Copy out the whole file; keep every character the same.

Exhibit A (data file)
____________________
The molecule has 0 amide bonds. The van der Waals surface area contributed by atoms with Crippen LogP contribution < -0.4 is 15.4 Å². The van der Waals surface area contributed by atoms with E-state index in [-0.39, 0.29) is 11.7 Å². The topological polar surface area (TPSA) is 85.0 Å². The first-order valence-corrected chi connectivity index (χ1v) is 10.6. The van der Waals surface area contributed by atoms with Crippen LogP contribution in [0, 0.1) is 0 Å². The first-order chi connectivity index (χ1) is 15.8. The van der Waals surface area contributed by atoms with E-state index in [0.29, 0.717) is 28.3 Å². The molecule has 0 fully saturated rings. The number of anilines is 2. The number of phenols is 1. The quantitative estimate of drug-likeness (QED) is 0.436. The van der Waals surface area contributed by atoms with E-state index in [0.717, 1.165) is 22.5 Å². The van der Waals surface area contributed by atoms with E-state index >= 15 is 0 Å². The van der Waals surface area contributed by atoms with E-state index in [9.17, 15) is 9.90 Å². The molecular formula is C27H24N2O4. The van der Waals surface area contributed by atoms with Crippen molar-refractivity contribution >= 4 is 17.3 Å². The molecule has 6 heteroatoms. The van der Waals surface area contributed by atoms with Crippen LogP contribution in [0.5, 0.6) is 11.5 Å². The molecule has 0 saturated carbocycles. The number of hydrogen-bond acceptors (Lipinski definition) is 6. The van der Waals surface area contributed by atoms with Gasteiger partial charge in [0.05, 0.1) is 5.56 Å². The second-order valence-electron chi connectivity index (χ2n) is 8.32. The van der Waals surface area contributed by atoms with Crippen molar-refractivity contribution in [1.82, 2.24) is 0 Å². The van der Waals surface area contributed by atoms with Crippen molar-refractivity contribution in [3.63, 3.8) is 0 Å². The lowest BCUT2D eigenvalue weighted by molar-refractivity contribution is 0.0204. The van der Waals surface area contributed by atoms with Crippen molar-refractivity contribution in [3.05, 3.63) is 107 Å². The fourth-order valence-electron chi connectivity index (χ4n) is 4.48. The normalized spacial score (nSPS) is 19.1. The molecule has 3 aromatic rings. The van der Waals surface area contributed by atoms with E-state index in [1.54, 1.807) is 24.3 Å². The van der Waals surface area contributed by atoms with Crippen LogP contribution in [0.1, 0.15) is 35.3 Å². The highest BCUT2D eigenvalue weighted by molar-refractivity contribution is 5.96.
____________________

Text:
The molecule has 0 amide bonds. The van der Waals surface area contributed by atoms with Crippen LogP contribution < -0.4 is 15.4 Å². The van der Waals surface area contributed by atoms with E-state index in [-0.39, 0.29) is 11.7 Å². The topological polar surface area (TPSA) is 85.0 Å². The first-order valence-corrected chi connectivity index (χ1v) is 10.6. The van der Waals surface area contributed by atoms with Crippen LogP contribution in [0, 0.1) is 0 Å². The first-order chi connectivity index (χ1) is 15.8. The van der Waals surface area contributed by atoms with E-state index in [0.29, 0.717) is 28.3 Å². The molecule has 0 fully saturated rings. The number of anilines is 2. The number of phenols is 1. The quantitative estimate of drug-likeness (QED) is 0.436. The van der Waals surface area contributed by atoms with E-state index in [0.717, 1.165) is 22.5 Å². The van der Waals surface area contributed by atoms with E-state index >= 15 is 0 Å². The van der Waals surface area contributed by atoms with E-state index in [9.17, 15) is 9.90 Å². The molecular formula is C27H24N2O4. The van der Waals surface area contributed by atoms with Crippen molar-refractivity contribution >= 4 is 17.3 Å². The molecule has 6 heteroatoms. The van der Waals surface area contributed by atoms with Crippen LogP contribution in [0.5, 0.6) is 11.5 Å². The molecule has 0 saturated carbocycles. The number of hydrogen-bond acceptors (Lipinski definition) is 6. The van der Waals surface area contributed by atoms with Gasteiger partial charge in [0.05, 0.1) is 5.56 Å². The second-order valence-electron chi connectivity index (χ2n) is 8.32. The van der Waals surface area contributed by atoms with Crippen molar-refractivity contribution in [1.82, 2.24) is 0 Å². The van der Waals surface area contributed by atoms with Crippen molar-refractivity contribution in [3.63, 3.8) is 0 Å². The lowest BCUT2D eigenvalue weighted by molar-refractivity contribution is 0.0204. The van der Waals surface area contributed by atoms with Crippen molar-refractivity contribution in [3.05, 3.63) is 107 Å². The fourth-order valence-electron chi connectivity index (χ4n) is 4.48. The normalized spacial score (nSPS) is 19.1. The molecule has 3 aromatic rings. The van der Waals surface area contributed by atoms with E-state index in [1.54, 1.807) is 24.3 Å². The van der Waals surface area contributed by atoms with Crippen LogP contribution in [0.1, 0.15) is 35.3 Å². The highest BCUT2D eigenvalue weighted by molar-refractivity contribution is 5.96.